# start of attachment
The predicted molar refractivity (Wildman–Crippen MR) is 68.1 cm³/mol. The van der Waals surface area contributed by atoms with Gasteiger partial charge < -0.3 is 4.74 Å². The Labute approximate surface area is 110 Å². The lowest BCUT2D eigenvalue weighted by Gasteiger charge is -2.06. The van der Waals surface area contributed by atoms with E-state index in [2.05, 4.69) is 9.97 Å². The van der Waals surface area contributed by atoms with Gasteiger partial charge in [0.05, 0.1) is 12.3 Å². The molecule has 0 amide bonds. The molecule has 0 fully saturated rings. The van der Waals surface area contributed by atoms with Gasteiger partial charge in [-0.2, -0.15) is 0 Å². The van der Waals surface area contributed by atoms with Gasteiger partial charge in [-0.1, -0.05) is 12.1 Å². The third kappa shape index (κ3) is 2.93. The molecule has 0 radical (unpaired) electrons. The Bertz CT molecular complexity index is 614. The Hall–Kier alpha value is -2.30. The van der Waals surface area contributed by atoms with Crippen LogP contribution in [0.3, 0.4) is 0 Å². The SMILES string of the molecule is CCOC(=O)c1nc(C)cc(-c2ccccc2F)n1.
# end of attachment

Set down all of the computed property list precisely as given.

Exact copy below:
The predicted molar refractivity (Wildman–Crippen MR) is 68.1 cm³/mol. The van der Waals surface area contributed by atoms with Gasteiger partial charge < -0.3 is 4.74 Å². The Labute approximate surface area is 110 Å². The lowest BCUT2D eigenvalue weighted by Gasteiger charge is -2.06. The van der Waals surface area contributed by atoms with E-state index in [2.05, 4.69) is 9.97 Å². The van der Waals surface area contributed by atoms with Gasteiger partial charge in [0.05, 0.1) is 12.3 Å². The molecule has 0 amide bonds. The molecule has 0 fully saturated rings. The van der Waals surface area contributed by atoms with Gasteiger partial charge in [-0.2, -0.15) is 0 Å². The van der Waals surface area contributed by atoms with Gasteiger partial charge in [-0.1, -0.05) is 12.1 Å². The third kappa shape index (κ3) is 2.93. The molecule has 0 radical (unpaired) electrons. The Bertz CT molecular complexity index is 614. The Hall–Kier alpha value is -2.30. The van der Waals surface area contributed by atoms with Crippen LogP contribution in [0.3, 0.4) is 0 Å². The SMILES string of the molecule is CCOC(=O)c1nc(C)cc(-c2ccccc2F)n1.